There are a wide array of churches tracing their lineage directly to the apostles, including the Roman, Eastern Orthodox, Syriac, Coptic, Ethiopic, and Armenian churches, and although they have big doctrinal disagreements from very early on, they all baptize infants. There is one heterodox theologian I am aware of from early church history who recommended later baptism, but Tertullian’s view was entirely incompatible with the modern Baptists and sought to delay baptism in order to be washed of your sins as near to death as possible. Clearly not a good example, and his peers also thought so which is why the practice ended.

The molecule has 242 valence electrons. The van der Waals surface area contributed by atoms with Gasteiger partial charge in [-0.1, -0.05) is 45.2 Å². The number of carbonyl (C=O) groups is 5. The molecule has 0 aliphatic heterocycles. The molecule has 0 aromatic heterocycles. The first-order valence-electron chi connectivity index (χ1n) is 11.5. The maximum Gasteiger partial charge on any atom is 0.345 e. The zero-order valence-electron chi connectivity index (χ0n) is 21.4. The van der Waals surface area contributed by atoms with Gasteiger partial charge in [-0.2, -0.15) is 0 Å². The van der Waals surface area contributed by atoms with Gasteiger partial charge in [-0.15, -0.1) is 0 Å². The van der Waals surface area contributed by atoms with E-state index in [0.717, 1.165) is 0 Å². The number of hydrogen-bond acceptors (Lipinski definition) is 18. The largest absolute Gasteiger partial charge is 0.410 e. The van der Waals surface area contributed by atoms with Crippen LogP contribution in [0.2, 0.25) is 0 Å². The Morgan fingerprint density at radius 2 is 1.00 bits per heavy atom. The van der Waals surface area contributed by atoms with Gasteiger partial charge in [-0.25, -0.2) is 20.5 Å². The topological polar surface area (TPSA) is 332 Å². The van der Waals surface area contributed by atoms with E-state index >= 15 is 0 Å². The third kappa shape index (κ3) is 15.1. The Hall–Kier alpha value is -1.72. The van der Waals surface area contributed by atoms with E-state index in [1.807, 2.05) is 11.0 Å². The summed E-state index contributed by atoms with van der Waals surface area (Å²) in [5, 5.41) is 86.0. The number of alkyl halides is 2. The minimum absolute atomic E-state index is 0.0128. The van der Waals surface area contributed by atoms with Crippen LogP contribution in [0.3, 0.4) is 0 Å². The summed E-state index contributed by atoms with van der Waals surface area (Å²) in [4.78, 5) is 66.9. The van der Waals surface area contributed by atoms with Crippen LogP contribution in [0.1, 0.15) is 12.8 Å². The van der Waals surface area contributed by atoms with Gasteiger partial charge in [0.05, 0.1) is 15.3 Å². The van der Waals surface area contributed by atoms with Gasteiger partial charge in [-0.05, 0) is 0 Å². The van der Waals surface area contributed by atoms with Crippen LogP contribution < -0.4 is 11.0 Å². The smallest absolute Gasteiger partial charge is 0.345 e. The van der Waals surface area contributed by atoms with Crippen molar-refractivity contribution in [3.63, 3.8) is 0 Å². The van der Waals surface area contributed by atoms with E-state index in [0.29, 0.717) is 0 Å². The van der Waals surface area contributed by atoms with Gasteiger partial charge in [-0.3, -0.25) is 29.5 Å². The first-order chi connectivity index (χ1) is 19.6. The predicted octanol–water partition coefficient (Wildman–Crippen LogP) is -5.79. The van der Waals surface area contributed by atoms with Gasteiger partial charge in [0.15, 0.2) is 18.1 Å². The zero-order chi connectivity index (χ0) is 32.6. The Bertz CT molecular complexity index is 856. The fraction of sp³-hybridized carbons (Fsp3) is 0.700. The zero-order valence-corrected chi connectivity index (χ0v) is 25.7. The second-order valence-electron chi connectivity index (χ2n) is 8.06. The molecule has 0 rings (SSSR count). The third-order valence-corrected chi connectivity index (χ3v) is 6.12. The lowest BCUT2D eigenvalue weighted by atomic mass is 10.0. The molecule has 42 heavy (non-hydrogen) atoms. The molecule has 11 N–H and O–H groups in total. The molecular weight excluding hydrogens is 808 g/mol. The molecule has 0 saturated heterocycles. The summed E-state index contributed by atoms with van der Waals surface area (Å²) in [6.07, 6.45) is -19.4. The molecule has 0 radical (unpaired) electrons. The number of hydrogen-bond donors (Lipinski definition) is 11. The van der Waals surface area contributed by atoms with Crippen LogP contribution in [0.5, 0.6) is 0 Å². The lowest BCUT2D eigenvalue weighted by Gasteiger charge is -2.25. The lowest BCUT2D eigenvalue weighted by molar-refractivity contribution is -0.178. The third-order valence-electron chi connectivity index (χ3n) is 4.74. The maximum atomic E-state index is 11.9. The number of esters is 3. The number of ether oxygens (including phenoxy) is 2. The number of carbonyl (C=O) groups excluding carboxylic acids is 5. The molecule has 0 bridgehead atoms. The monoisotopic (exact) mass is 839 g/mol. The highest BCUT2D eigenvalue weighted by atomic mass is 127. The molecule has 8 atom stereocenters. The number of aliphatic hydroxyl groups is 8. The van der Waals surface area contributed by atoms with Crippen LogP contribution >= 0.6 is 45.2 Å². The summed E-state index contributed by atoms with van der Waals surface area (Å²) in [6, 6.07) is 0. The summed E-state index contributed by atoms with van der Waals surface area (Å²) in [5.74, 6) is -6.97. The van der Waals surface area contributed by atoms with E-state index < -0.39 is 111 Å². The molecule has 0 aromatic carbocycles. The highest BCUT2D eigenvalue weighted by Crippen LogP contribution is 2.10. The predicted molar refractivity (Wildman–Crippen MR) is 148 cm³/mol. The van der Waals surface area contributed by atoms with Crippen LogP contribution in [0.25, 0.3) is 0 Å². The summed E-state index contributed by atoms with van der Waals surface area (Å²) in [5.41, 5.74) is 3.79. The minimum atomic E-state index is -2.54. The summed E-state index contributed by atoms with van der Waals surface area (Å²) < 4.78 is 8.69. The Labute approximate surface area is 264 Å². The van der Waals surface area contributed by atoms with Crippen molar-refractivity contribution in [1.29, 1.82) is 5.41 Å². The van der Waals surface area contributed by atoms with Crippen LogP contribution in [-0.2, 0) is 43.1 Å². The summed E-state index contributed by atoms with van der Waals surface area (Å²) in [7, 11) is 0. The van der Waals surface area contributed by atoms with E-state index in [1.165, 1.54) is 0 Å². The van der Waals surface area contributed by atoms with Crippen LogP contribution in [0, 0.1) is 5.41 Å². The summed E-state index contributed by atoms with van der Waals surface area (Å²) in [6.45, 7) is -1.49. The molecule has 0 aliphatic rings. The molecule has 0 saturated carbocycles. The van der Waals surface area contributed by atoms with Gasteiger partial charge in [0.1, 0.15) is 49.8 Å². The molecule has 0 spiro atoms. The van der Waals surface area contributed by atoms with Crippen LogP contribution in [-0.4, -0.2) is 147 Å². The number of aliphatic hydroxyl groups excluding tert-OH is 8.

Although there is no evidence of the Romans changing the standard to infant baptism, and in fact the other churches who had very little contact with Rome did the same, there is evidence that they changed the practice for communion, and very late at that. At the 4th Lateran council in 1215, they abolished communion for children, and also limited wine to only priests. They still do this today. So if you would like to avoid Roman errors and get back to the practice of the early church, rather than worrying about infant baptism which almost all Christians for almost all of history have practiced and is in the Bible, you should go back to including your children in communion as the fulfillment of the family Passover meal.